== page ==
Whether you’ve been priced out of the market for turnkey cottages or just frustrated that you haven’t been able to find your dream cottage, you might be considering starting from scratch with a teardown or buying a vacant lot. There are pros and cons to both options.
Location, location, location
“The best waterfront lots have already been sold and developed,” says Chris Winney, a real estate broker in the Land ‘O Lakes area, who sold more than a dozen vacant lots in 2021. If you’re buying a vacant lot, you might have to forgo those west-facing sunset views, the gently sloping and weed-free shoreline, and easy access to town and other amenities.
There are some prime lots that occasionally come up but the further afield you’re willing to travel the easier it will be to find an unspoiled plot of land that ticks off all your boxes.
When you do find a suitable lot, your biggest expense may not be the price of the land. If the site isn’t already serviced, you’ll need power, a water source, a sewage system, and road access.
Depending how far the lot is from existing hydro lines, the cost to run power to your new property can run into the tens of thousands of dollars. In 2021, one couple made the news when they were quoted $60,000 to run a line from the nearest existing pole, 440 metres away from the Minden-area dream home they’d constructed on a vacant lot.
One alternative would be to go off-grid with renewable energy, but you’ll need to invest in battery storage and perhaps even a backup generator in case the system is drained. Both will add substantial costs to your budget.
You’ll also have to install a septic system, drill a well or install a water purification system for water drawn from the lake, and if there isn’t already a road leading directly to the property you’ll have to enquire with the municipality to see if you’re allowed to have one built.
You should also know that financing a vacant lot can be difficult. Most traditional lenders will not give a mortgage for vacant land. If you have equity in your home, you might be able to fund the purchase with a line of credit. If not, you’ll have to turn to private lenders for a loan at significantly higher interest rates than a standard mortgage.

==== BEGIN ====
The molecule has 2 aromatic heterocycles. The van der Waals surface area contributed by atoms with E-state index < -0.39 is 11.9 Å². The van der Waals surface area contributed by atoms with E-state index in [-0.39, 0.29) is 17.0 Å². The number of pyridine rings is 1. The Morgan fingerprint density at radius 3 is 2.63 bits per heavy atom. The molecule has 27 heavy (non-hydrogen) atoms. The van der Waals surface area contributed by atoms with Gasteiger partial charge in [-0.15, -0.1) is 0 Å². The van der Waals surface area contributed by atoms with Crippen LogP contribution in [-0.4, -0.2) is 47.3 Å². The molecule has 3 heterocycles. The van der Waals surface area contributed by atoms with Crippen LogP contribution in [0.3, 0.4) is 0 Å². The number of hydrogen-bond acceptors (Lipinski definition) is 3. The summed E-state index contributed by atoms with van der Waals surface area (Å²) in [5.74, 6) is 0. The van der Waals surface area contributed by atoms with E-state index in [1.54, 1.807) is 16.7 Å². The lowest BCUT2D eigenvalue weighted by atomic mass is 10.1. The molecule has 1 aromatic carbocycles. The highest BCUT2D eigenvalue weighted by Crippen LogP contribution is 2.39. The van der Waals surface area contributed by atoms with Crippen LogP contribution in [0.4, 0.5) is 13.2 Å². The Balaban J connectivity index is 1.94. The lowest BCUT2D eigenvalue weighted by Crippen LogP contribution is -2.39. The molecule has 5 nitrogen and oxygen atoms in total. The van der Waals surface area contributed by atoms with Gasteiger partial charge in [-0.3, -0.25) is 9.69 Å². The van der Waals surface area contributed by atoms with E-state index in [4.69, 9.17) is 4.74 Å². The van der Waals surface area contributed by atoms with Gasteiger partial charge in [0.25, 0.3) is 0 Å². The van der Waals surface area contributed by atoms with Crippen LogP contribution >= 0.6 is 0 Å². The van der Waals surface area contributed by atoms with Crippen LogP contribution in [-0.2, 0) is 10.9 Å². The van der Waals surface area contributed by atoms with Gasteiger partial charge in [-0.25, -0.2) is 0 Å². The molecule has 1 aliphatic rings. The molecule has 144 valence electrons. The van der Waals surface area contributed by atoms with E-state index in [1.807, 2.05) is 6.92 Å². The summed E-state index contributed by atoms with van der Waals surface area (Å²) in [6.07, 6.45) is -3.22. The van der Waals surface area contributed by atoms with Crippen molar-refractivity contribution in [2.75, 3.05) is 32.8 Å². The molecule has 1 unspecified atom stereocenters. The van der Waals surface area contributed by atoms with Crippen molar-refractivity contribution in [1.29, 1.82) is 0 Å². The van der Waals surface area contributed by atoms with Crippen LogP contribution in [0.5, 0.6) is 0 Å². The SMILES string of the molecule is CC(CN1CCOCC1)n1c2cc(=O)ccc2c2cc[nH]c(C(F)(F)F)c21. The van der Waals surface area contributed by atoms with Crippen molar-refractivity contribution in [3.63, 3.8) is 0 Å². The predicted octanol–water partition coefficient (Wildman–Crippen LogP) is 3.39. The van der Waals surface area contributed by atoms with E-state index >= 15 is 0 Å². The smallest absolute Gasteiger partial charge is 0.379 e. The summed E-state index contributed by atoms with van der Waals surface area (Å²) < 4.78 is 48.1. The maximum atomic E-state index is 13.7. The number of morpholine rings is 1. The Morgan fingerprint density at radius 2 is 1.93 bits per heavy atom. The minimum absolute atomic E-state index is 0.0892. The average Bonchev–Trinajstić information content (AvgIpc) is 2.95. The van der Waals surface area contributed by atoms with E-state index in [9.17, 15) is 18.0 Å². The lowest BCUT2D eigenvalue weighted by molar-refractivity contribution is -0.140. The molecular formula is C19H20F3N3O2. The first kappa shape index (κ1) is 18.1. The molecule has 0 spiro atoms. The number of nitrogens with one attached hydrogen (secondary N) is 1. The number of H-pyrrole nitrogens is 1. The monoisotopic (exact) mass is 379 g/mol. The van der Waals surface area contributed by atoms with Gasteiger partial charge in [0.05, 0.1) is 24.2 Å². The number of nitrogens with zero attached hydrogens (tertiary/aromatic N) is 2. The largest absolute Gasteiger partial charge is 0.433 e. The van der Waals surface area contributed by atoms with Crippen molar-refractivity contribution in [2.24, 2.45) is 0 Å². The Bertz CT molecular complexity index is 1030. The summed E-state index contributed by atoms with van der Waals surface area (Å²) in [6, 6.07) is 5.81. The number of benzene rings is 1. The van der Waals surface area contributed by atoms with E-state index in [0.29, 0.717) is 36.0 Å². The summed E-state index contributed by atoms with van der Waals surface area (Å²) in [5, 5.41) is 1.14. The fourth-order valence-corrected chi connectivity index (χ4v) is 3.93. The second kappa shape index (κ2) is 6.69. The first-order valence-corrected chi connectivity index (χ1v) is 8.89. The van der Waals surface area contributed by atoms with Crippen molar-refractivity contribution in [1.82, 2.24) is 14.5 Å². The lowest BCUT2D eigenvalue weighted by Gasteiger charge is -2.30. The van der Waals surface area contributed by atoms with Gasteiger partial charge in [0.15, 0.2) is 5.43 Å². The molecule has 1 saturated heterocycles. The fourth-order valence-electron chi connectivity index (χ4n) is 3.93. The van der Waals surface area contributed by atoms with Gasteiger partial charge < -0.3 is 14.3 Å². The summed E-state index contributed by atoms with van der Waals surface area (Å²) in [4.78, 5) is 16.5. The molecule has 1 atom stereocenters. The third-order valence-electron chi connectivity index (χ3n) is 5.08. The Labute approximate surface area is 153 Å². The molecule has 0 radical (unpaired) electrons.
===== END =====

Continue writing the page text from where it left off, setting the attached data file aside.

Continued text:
Budgeting for a teardown
The main advantage to buying a teardown is that the hydro, water, sewage system, and road access are likely already in place. But there are still potential costs to consider.
For one, in the purchase price you’ll be paying for a building you have no intention of using. Plus, you’ll have to pay for the demolition of the original structure and disposing of the debris. If toxic materials such as asbestos or lead paint are found inside, this will increase the removal costs. If the property is water access, you’ll need to factor in renting a barge to haul in equipment and haul out the trash.
Before you put in an offer, contact the local municipality to find out if there any restrictions that would impact your planned structure. And don’t assume you can simply rebuild on the existing footprint. Some municipalities require new buildings to meet current zoning setbacks.
You may also have to replace the existing septic system, particularly if your new structure expands on the original square footage and number of bathroom fixtures.
Patience is a virtue
Whichever route you choose, Winney points out that with current building conditions you’ll have to be patient. Most reputable builders are booking contracts a year or two out and ongoing supply chain issues mean that almost everything you’ll need to build a cottage will take longer than usual to order.